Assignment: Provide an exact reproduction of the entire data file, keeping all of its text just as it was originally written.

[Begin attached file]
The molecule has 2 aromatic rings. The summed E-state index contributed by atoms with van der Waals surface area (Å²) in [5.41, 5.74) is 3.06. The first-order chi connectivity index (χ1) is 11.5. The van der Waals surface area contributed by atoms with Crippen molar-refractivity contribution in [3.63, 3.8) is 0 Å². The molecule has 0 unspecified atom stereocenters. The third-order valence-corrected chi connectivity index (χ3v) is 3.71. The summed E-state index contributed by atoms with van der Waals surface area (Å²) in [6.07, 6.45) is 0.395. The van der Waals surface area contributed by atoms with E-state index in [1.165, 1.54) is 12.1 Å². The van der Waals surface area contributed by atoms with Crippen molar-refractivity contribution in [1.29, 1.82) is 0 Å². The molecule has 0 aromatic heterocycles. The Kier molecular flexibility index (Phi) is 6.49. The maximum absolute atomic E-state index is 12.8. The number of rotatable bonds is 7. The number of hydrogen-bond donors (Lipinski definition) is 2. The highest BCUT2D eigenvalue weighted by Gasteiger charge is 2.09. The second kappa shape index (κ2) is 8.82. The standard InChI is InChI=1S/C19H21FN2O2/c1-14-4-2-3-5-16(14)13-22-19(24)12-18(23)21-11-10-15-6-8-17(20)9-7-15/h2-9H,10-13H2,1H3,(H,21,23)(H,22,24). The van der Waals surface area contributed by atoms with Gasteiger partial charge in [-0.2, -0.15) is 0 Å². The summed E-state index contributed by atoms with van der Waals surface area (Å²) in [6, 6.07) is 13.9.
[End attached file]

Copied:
The molecule has 2 aromatic rings. The summed E-state index contributed by atoms with van der Waals surface area (Å²) in [5.41, 5.74) is 3.06. The first-order chi connectivity index (χ1) is 11.5. The van der Waals surface area contributed by atoms with Crippen molar-refractivity contribution in [3.63, 3.8) is 0 Å². The molecule has 0 unspecified atom stereocenters. The third-order valence-corrected chi connectivity index (χ3v) is 3.71. The summed E-state index contributed by atoms with van der Waals surface area (Å²) in [6.07, 6.45) is 0.395. The van der Waals surface area contributed by atoms with E-state index in [1.165, 1.54) is 12.1 Å². The van der Waals surface area contributed by atoms with Crippen molar-refractivity contribution in [1.29, 1.82) is 0 Å². The molecule has 0 aromatic heterocycles. The Kier molecular flexibility index (Phi) is 6.49. The maximum absolute atomic E-state index is 12.8. The number of rotatable bonds is 7. The number of hydrogen-bond donors (Lipinski definition) is 2. The highest BCUT2D eigenvalue weighted by Gasteiger charge is 2.09. The second kappa shape index (κ2) is 8.82. The standard InChI is InChI=1S/C19H21FN2O2/c1-14-4-2-3-5-16(14)13-22-19(24)12-18(23)21-11-10-15-6-8-17(20)9-7-15/h2-9H,10-13H2,1H3,(H,21,23)(H,22,24). The van der Waals surface area contributed by atoms with Gasteiger partial charge in [-0.2, -0.15) is 0 Å². The summed E-state index contributed by atoms with van der Waals surface area (Å²) in [6, 6.07) is 13.9.